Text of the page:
simon mee

Smyrnios Gallery, Melbourne
26 September - 19 October, 2002

The work of Simon Mee is underpinned by two prominent features. The works are executed with technical dexterity. The other defining element is a dark, sick sense of humour. In a recent exhibition, which sees works spanning nearly five years, it is possible to discern the development of aspects of the artist's earlier praciice in the most recent work.

In a painting such as The Annunciation, a rat-like creature with a predatory gaze (it could be a distorted Minnie Mouse) is blessed by an eagle, its popped eyes betraying the mock beatific scene at hand. The Madonna of the Bitten Nipple depicts a haloed mother suckling a newborn, its menacing teeth about to bite her nipple. Nocturne: The Secret Squirrel is another early painting, where a squirrel dressed in rocky mountain hunting gear blows the smoke from a recently fired gun. In each case a narrative is set up and defined by comic interaction. The recent works tend to inhabit less infantile terrain. The earlier jokiness - the bite of a nipple or the smoke of a gun - seems to have diminished. In its place is a dark uneasiness unlikely to raise even a titter.

It is difficult to fathom the reasons for its production, but there exists a toy doll which closely resembles a newborn infant. Wrinkled, with eyes askew and the uneven remnants of the umbilical cord dribbling from the belly, these dolls are grotesque. Mee has acquired one, and in a pencil drawing entitled There was an old woman one such baby balances above a boot, as if on a pedestal. The baby has emerged from the shoe as though it is a womb. This image contrasts with the pop-eyed cuteness of earlier works, taking the sense of pillaged innocence a step further.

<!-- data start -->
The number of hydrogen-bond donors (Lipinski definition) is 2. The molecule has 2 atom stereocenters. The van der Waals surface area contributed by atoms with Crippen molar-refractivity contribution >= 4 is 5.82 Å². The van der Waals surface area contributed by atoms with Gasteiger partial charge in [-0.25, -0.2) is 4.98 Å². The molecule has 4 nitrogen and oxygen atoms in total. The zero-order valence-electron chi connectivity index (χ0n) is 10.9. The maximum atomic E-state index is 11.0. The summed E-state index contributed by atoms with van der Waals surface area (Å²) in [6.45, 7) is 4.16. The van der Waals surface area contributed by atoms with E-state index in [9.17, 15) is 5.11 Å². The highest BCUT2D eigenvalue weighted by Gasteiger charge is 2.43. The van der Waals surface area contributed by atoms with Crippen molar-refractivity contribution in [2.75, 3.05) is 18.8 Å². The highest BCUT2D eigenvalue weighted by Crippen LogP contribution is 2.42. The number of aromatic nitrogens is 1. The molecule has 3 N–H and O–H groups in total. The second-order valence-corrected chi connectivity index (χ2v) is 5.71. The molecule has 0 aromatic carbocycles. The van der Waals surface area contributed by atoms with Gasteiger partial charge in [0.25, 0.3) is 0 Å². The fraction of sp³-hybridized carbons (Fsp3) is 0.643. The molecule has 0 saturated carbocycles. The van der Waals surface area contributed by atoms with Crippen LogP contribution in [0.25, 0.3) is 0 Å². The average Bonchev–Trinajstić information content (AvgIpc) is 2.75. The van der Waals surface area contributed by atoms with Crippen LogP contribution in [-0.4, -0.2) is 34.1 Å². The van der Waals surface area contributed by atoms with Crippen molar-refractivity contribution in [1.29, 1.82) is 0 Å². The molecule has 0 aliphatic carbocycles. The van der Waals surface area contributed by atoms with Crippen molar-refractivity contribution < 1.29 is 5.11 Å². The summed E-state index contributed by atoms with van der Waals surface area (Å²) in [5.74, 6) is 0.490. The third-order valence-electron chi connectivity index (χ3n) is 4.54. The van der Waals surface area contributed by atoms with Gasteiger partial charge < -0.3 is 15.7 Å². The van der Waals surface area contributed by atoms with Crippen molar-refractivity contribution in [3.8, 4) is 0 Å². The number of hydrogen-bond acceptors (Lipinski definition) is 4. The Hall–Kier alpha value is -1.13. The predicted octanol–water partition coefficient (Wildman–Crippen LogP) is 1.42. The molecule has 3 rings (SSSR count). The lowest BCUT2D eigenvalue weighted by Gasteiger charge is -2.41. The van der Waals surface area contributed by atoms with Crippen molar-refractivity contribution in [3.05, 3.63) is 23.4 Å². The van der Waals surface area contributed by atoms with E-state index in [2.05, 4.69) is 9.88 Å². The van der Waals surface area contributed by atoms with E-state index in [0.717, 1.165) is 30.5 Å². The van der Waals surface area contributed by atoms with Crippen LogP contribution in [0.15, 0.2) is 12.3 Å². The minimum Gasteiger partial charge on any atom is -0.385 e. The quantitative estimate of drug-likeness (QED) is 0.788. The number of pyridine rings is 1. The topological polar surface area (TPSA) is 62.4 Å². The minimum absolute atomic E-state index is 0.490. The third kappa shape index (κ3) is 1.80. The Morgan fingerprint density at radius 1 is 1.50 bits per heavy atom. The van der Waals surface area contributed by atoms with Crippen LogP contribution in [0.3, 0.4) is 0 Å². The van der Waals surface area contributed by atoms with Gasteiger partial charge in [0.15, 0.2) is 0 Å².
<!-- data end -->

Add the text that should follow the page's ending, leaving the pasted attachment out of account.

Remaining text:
Finally, a one-armed doll, toothy and grey, lies bedraggled within a box that also is falling apart. The Miss Havisham of dolls, her tousled hair, sagging cheeks and glassy eyes are encased in a delicate white lace dress. The initial reaction is repulsion, but the seductiveness of the background patterning suspends the dismal scene at hand. Upon returning to the narrative it becomes clear that In the Box raises the following question: do inanimate objects have a lifespan? In Mee's world they do. They are also born, suckled, violated, ravaged and killed. Much like humans really.